He said research done by the Canadian Labour Congress showed that in some jurisdictions, 25 to 40 per cent of agreements involving the CLAC are voluntary recognition agreements from employers that don’t want legitimate trade unions.

“Bill 80 is designed to prevent workers working for non-unionized employers from certifying that employer. Bill 80 will diminish the ability of employees on a construction site from organizing and forming a union,” said Hubich.

“Bill 80 does this by allowing a company, for example a contractor from outside the province, to strike an agreement with an employer-friendly union, sign an agreement with them and anyone who works for that employer will have to work for that union chosen by that employer.”

But deJong said there are myths being perpetuated about the CLAC because it does not take the “adversarial” approach of other unions.

Saskatchewan workers should do themselves a favour and investigate what kind of creature their government is considering letting off the leash in Saskatchewan. The Finning case is instructive.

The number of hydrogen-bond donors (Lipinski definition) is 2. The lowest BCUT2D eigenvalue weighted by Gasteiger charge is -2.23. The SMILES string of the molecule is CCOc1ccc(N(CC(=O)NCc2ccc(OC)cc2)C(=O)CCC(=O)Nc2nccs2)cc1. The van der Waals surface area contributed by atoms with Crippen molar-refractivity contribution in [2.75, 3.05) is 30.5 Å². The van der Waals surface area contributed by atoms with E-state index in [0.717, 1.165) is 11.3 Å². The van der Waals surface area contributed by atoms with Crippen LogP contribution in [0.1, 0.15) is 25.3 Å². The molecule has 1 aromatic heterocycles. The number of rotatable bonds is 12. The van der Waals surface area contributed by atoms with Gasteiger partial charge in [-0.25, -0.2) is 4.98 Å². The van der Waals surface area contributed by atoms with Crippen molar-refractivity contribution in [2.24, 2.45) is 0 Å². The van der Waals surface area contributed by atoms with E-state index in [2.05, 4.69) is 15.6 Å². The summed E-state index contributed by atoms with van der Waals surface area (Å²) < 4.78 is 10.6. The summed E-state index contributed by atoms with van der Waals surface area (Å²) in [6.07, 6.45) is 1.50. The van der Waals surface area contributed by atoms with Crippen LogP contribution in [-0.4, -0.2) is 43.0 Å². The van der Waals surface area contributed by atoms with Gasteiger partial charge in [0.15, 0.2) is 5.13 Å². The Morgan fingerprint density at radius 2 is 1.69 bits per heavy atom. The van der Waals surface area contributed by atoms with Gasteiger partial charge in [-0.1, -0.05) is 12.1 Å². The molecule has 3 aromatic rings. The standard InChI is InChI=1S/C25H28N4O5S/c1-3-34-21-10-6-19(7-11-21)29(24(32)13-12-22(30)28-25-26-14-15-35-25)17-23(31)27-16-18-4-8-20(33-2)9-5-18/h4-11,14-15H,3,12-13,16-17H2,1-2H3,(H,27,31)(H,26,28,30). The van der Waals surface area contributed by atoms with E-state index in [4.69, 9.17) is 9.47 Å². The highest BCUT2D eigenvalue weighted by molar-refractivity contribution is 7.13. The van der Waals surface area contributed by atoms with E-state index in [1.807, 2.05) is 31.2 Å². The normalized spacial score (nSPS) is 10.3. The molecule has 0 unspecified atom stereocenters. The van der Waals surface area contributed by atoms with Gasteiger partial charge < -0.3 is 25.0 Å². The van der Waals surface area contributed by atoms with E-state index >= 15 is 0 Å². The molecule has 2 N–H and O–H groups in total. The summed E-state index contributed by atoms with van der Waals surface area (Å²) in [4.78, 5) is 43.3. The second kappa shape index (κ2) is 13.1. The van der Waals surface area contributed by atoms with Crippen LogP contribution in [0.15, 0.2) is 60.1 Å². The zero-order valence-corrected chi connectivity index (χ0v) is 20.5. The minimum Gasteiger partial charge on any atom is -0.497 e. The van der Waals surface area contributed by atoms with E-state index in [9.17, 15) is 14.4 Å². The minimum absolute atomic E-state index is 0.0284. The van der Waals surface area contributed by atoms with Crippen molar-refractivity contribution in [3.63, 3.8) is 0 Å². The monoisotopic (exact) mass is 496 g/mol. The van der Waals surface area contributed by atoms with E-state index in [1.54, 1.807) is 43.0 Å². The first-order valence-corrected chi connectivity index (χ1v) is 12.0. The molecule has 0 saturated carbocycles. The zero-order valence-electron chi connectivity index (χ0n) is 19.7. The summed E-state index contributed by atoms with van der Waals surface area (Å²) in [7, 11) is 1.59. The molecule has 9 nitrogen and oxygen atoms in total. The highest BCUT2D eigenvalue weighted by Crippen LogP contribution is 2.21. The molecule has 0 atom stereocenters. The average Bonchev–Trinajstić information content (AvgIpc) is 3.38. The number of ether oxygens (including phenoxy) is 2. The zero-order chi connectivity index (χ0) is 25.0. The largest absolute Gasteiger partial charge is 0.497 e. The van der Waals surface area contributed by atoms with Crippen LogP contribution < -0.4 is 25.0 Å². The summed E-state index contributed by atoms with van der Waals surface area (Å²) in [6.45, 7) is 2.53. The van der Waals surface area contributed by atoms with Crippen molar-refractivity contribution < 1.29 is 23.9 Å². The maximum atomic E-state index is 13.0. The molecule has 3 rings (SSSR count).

Finning decided to construct a new Component Rebuild Centre (CRC) in 2001 and restructure operations through a complex series of transactions in 2003-2004.

The restructuring included an investment of $87 million for a new plant and an agreement to contract out the work carried out by Finning Canada at the CRC.

O.E.M. Remanufacturing Company Inc. was created during the amalgamation of three related companies on Jan.1, 2004.

In the transfer, OEM evaded the existing contract with the IAMAW and signed a contract with the Christian Labour Association of Canada (CLAC).

Finning was aided in their effort to take their workers union away and replace it with CLAC which management had quietly negotiated a sweetheart deal with, by the Alberta Labour Relations Board which in an extraordinary display of blatant bias, over-ruled the conclusion of its own arbitration panel and tore up the Finning workers contract with their original union by fiat. Fortunately they were overturned in an unprecedented rebuke by the Alberta Court of Appeals.
EDMONTON, Oct. 18 /CNW/ - In an important and strongly-worded decision released yesterday, the Alberta Court of Appeal overturned a controversial Labour Relations Board (LRB) decision which allowed Finning International in 2005 to rid itself of a union collective agreement by establishing a new company for part of its operations. At the time the decision was considered by many to fly in the face of available evidence.